Birth Practices and Breastfeeding

The importance of breastfeeding to infant health cannot be overemphasized.  The Academy of Breastfeeding Medicine Position on Breastfeeding states, “suboptimal breastfeeding practices are unequivocally associated with a greater risk of infant morbidity and mortality not only in developing countries, but industrialized countries as well.” The Academy of Breastfeeding Medicine (2008)  “Optimal breastfeeding,” is defined as exclusive breastfeeding from birth to about 6 months of age and continuing until age 2 or beyond, with appropriate and adequate complementary foods.

Ideally, a mother is able to breastfeed her infant within the first hour after birth.  ILCA (2005).  During this window of time, the infant is in a quiet alert state and is receptive to initiating latching and breastfeeding.  There is evidence to suggest that initiating breastfeeding within the first hour after birth may have a large impact on a mother’s ability to optimally breastfeed her infant.  In one study, in rural Ghana, initiation of breastfeeding within the first hour after birth, prevented 22% of neonatal deaths, in the first four weeks of life. Edmond, Zandoh, Quigley, Amenga-Etego, Owusu-Agyei and Kirkwood (2005) Because optimal breastfeeding is so critical for infant survival in developing countries, this study suggests that initiation of breastfeeding in the first hour of life may be important for supporting optimal breastfeeding practices.

Planning ahead for a birth experience that allows mom and infant to initiate breastfeeding in this first hour may have a large impact on the mother’s ability to exclusively (optimally) breastfeed.  It is important to consider birthing and postpartum practices that affect the mother’s and infant’s ability to be awake and receptive to initiating breastfeeding during this opportune time.  Epidurals, cesareans, inductions and routine hospital procedures are all negatively associated with initiating early breastfeeding.  With optimal breastfeeding in mind, it is beneficial to avoid these common labor and birth interventions.

There is evidence to suggest that pain medication given to a laboring woman may affect the feeding reflexes of her infant, potentially leading to a delay in initiating breastfeeding.  According to Wiklund, Norman, Uvnas-Moberg, Ransjo-Arvidson and Andolf (2009) significantly fewer babies of mothers with epidural anesthesia suckled the breast within the first 4 hours of life.  In another study, Jordan S, Emery S, Watkins A, Evans JD, Storey M and Morgan G. (2009) found lower breastfeeding rates associated with epidural anesthesia and drugs administered for induction of labor.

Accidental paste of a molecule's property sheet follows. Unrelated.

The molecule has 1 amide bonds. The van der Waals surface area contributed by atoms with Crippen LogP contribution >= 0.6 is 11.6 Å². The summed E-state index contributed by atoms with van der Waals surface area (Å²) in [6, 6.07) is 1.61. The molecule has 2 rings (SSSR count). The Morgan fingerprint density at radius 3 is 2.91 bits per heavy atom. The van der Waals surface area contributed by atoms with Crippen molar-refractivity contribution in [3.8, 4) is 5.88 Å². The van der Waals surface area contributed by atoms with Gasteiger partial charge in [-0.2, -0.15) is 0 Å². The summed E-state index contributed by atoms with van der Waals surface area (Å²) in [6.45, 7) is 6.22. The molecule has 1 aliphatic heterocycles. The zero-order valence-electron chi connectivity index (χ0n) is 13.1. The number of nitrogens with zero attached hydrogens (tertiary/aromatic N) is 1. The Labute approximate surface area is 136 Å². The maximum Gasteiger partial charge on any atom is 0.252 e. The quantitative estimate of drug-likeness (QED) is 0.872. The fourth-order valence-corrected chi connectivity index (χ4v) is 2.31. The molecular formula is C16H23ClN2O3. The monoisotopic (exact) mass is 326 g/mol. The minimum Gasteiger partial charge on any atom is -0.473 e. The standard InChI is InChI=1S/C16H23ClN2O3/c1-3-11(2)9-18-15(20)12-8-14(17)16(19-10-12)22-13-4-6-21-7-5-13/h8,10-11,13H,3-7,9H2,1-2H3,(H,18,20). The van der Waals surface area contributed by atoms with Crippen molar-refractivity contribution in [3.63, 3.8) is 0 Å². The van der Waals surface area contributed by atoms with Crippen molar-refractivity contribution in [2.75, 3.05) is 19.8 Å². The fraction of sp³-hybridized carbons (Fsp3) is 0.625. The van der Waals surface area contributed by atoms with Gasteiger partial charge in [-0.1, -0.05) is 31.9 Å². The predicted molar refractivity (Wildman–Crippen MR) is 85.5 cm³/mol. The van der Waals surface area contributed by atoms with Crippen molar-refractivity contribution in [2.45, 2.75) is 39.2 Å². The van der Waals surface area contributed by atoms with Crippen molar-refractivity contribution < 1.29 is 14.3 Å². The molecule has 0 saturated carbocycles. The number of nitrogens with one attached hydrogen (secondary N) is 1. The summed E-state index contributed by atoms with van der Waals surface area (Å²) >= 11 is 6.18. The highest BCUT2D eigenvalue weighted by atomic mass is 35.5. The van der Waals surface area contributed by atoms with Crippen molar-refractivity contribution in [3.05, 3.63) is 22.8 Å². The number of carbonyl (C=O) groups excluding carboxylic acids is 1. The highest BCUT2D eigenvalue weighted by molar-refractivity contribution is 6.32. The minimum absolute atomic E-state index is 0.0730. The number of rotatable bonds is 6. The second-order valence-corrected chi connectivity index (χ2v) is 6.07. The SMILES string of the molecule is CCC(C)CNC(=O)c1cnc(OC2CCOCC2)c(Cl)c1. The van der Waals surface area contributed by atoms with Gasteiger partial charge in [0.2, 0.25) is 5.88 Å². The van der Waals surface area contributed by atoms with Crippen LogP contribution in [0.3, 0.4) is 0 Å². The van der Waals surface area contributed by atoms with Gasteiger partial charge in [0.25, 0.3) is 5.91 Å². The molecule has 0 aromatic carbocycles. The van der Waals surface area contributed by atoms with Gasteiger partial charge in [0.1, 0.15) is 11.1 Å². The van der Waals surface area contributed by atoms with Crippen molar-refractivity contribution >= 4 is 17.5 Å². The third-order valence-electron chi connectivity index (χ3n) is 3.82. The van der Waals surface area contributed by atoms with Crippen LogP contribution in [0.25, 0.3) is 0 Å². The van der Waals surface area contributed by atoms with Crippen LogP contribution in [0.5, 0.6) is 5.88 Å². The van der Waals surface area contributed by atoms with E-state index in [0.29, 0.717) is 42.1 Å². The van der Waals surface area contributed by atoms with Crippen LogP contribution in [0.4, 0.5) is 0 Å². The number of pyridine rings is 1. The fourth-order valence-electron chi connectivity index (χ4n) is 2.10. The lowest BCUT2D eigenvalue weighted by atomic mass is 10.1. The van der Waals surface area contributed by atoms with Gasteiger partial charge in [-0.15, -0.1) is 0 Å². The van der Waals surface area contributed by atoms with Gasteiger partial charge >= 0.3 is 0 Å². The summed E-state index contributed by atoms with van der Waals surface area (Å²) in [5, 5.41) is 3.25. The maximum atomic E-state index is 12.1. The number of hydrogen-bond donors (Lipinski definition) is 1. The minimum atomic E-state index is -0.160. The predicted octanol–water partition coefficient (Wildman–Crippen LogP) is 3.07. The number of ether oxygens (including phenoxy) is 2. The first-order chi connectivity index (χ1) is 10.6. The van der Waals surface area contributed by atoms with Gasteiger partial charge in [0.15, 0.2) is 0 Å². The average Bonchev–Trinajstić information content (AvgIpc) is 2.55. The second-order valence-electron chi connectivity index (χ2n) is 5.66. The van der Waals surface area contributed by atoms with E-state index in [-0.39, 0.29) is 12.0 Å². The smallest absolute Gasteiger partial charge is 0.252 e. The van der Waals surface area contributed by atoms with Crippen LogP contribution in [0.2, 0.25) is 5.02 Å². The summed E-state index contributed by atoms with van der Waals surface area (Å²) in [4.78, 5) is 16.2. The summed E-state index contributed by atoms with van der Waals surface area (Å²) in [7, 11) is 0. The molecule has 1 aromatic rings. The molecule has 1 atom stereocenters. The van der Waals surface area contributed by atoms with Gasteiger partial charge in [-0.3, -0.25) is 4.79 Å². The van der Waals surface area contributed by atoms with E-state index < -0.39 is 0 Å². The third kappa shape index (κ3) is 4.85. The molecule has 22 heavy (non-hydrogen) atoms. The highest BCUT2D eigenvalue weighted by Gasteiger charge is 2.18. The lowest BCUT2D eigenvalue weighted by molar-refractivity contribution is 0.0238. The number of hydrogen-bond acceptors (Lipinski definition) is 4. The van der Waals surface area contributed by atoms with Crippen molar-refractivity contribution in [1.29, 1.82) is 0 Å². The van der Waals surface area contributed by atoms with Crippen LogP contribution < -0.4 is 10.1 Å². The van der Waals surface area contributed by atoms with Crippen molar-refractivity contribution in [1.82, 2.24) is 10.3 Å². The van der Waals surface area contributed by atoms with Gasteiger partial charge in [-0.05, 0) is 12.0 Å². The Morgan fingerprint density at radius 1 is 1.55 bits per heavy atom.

These studies and many others suggest a negative association with labor drugs and early breastfeeding initiation.  It is important to consider these issues when planning for labor and birth.  One study showed no association between epidurals and infant feeding behaviors.  Radzyminski (2003) The result of this study may be attributed to the ultra low doses of bupivacaine and fentanyl used for these epidurals.  If mothers chose to use labor analgesia, it may be beneficial to encourage their use of ultra low dose epidurals.

Labor analgesia can also increase the risk of cesarean births.  Cesarean births are associated with delayed lactogenesis II (when the mature milk, “comes in”) which can contribute to excess weight loss in the infant and the need for supplementation.  Cesarean births are increasing in the U.S., often due to failed inductions and elective cesareans.  Inductions can also lead to late premature infants who were not quite ready to be born.  These infants have many problems related to their premature status, including feeding problems.  Meier PP, Furman LM, Degenhardt M. (2007) Research shows that, pre-term birth and cesarean birth negatively affect early (with-in 2 hours of birth) breastfeeding status. Orü’ E, Yalçin SS, Madendağ Y, Ustünyurt-Eras Z, Kutluk S, Yurdakök K. (2010)

Other factors in the birth environment that may impede breastfeeding initiation are routine separation of mothers and infants and hospital procedures that interfere with early skin-to-skin contact.  The early hours after birth are precious and should be protected.  The International Lactation Consultant Association (ILCA) has developed evidence-based guidelines for breastfeeding management during the first 14 days of life, in order to establish exclusive breastfeeding.  These include facilitating breastfeeding within the first hour after birth, providing for continuous skin-to-skin contact until after the first feed, and delaying routine procedures until after the first breastfeeding.  ILCA (2005)

One birth intervention that may have a significant positive impact on the infant’s ability to breastfeed is the use of a doula.  Doulas offer experienced support and comfort measures for the laboring mother and have the skills to help mom to initiate early breastfeeding.   The laboring mother has natural pain reducing hormones which are suppressed by the use of epidurals and cesarean sections.  The doula supports the mother’s natural pain relieving responses to her labor.  “The doula’s presence decreases labor length, significantly decreases cesarean sections, means less use of pain medicine and gives greater breastfeeding rates.” Klaus and Klaus (2010)

©Laura Spitzfaden 2010 revised 2012

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